First-year students are allowed to enroll in any of our courses:
COLT 01. Read the World @ 2 (F)
COLT 10: Intro to Comparative Literature:
- COLT 10.28: Children on the Streets @10 (F) (F23 will be held in Reed 209) syllabus.pdf
- COLT 10.11 : Male Friendship @ 10A (W)
- COLT 10.27: Border Crossings @10A (S)
COLT 19.03: Translation and Censorship in Eastern Europe @10A (F) syllabus.pdf
COLT 19.05: Workshop in Literary Translation @3B (F) syllabus.pdf
COLT 46.01: The Jewish Family @ 2A (F) syllabus.pdf
COLT 64: Nazis, Neonazis, Antifa and Others: Elploring Responses to the Nazi Past @ 2 (F) syllabus.pdf
SELECTED FALL TERM COURSES (COLT)
01. Read the World (F)
Do you know how to read? Faces. Words. Pictures. Bodies. Games. Books. People. What are you really doing when you read the world? This course teaches comparative methods designed to confront the (mis) understandings and (mis) translations that constitute reading across the world's languages, locations, cultures, historical periods, and expressive forms. Classwork consists of hands-on exercises that engage ancient and modern myths and materials drawn from various media: text, movies, video games, anime, and digital arts.
COLT 10.28: Children on the Streets (F)- this course will be on the timetable soon.
Child homelessness has been viewed as a persistent social problem throughout the modern world. Children living, working, and struggling to survive have been a visible part of the streetscape of New York, London, São Paulo and other major cities, attracting the attention of writers, artists, filmmakers and anthropologists. Some current and former homeless children have also found the means to depict their own experiences with homelessness. In this course we will be examining a wide range of texts featuring homeless children as protagonists. These texts will be an entryway into broader discussions about class, race, and ethnicity; the meaning of citizenship; gender and sexuality, and representations of the modern city. How have artists complicated the relationship between activism and aesthetics? What can we learn from comparing texts of different time periods, genres, and nationalities that treat a similar subject matter? We will be studying a diverse range of materials, including fairy tales, documentaries, novels, and ethnographies from the United States, Brazil, Morocco, England, and elsewhere.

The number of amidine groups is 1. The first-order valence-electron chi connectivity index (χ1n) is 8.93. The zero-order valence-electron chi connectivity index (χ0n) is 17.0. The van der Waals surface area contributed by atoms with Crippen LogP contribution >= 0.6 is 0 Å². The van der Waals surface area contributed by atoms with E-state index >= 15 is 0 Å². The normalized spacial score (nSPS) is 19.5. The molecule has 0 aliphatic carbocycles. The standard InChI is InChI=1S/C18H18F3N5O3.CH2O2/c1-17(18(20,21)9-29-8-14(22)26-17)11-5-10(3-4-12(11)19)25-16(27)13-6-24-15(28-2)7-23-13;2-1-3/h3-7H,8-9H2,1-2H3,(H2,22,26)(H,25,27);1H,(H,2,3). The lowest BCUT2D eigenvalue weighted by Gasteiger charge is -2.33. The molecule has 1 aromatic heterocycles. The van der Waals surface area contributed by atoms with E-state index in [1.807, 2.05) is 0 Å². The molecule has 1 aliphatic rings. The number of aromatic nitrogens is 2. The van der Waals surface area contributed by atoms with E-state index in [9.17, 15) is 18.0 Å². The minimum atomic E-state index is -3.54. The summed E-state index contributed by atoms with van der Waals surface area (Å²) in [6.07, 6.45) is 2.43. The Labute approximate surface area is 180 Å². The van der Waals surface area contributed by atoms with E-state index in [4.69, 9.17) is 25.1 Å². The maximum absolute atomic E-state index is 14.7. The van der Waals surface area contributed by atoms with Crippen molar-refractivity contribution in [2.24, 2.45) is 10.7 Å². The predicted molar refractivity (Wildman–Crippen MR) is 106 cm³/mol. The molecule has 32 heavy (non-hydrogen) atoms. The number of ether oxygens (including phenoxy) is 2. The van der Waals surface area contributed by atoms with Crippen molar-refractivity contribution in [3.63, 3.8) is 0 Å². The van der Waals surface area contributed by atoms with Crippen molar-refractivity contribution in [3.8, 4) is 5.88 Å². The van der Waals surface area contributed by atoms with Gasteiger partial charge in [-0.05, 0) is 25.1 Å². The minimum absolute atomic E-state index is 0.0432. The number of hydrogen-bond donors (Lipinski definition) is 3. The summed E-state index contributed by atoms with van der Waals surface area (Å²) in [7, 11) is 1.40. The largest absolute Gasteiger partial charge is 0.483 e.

19.03 Translation and Censorship in Eastern Europe (F)
Translation has been a target of censorship and control over several centuries. In this course, we will use Ukraine as a case study to trace and discuss the relationship between translation and censorship, with close references to other countries of Eastern Europe, in particular the Baltic states under Soviet rule and those belonging to soviet bloc, such as Poland, Hungary, Bulgaria, etc., as well as new countries appeared in the place of old Soviet entities. Carries the LRP language requirement and SOC distributive.
COLT 19.05: Workshop in Literary Translation (F)
The course will function as a specialized workshop for students who would like to explore the craft of literary translation. In addition to opportunity to hone their translation skill by practicing the craft, students will get the chance to take part in discussions about the merit and quality of works of literary translation by studying and providing feedback on translations prepared by their peers. Occasionally, the instructor will distribute short samples of published translations or selections of texts of translation theory for consideration, to complement questions that emerge from classroom discussion. Carries the LRP language requirement and the INT or LIT distributive.
COLT 46.01: The Jewish Family (F)
This course will explore the various narrative forms - novel, short story, essay, self-portraiture, drama, film, television (situation comedy) - in which the Jewish family is represented. In an attempt to transcend cultural stereotypes, we will examine how the rhetorical configurations of texts describe the varieties of Jewishness and the significance of Jewish cultural identity as embodied in the family. Special attention will be paid to the rewriting of biblical texts in twentieth century literature and the ethical issues they dramatize (particularly the keeping of the covenant). Examples will be drawn from a variety of literary traditions: American, Brazilian, French, German, Hebrew, South African, and Yiddish. Carries the LIT distributive.
For more information about the major.
For more information about the minor in Translation Studies.